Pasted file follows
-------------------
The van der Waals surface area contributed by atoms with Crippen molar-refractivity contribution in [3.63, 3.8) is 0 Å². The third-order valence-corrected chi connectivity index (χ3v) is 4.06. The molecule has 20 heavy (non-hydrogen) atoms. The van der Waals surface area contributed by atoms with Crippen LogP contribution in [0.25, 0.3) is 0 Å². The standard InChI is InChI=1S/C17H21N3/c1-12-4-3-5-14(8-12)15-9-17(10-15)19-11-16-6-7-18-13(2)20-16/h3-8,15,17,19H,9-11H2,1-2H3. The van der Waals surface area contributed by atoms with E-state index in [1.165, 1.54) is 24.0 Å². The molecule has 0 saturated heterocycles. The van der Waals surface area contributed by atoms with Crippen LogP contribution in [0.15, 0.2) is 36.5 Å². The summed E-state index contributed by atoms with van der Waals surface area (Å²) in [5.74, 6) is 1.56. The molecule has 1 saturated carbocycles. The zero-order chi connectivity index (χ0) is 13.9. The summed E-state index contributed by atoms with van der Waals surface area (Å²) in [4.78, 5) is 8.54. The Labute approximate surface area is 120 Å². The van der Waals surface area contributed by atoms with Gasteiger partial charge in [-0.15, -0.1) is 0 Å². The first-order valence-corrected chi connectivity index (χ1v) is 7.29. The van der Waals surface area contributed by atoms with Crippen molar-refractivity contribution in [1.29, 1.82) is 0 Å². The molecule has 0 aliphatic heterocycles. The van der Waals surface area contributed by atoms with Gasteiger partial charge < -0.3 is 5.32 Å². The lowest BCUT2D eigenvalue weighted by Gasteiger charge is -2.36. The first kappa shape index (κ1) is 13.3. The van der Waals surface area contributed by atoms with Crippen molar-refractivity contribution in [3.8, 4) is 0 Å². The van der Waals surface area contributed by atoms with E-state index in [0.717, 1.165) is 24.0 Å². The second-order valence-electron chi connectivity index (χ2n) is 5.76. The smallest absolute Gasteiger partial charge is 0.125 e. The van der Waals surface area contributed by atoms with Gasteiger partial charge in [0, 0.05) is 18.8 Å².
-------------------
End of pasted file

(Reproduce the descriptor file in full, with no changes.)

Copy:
The van der Waals surface area contributed by atoms with Crippen molar-refractivity contribution in [3.63, 3.8) is 0 Å². The third-order valence-corrected chi connectivity index (χ3v) is 4.06. The molecule has 20 heavy (non-hydrogen) atoms. The van der Waals surface area contributed by atoms with Crippen LogP contribution in [0.25, 0.3) is 0 Å². The standard InChI is InChI=1S/C17H21N3/c1-12-4-3-5-14(8-12)15-9-17(10-15)19-11-16-6-7-18-13(2)20-16/h3-8,15,17,19H,9-11H2,1-2H3. The van der Waals surface area contributed by atoms with E-state index in [1.165, 1.54) is 24.0 Å². The molecule has 0 saturated heterocycles. The van der Waals surface area contributed by atoms with Crippen LogP contribution in [0.15, 0.2) is 36.5 Å². The summed E-state index contributed by atoms with van der Waals surface area (Å²) in [5.74, 6) is 1.56. The molecule has 1 saturated carbocycles. The zero-order chi connectivity index (χ0) is 13.9. The summed E-state index contributed by atoms with van der Waals surface area (Å²) in [4.78, 5) is 8.54. The Labute approximate surface area is 120 Å². The van der Waals surface area contributed by atoms with Gasteiger partial charge in [-0.15, -0.1) is 0 Å². The first-order valence-corrected chi connectivity index (χ1v) is 7.29. The van der Waals surface area contributed by atoms with Crippen molar-refractivity contribution in [1.29, 1.82) is 0 Å². The molecule has 0 aliphatic heterocycles. The van der Waals surface area contributed by atoms with Gasteiger partial charge < -0.3 is 5.32 Å². The lowest BCUT2D eigenvalue weighted by Gasteiger charge is -2.36. The first kappa shape index (κ1) is 13.3. The van der Waals surface area contributed by atoms with Crippen molar-refractivity contribution in [3.8, 4) is 0 Å². The van der Waals surface area contributed by atoms with E-state index in [0.717, 1.165) is 24.0 Å². The second-order valence-electron chi connectivity index (χ2n) is 5.76. The smallest absolute Gasteiger partial charge is 0.125 e. The van der Waals surface area contributed by atoms with Gasteiger partial charge in [0, 0.05) is 18.8 Å².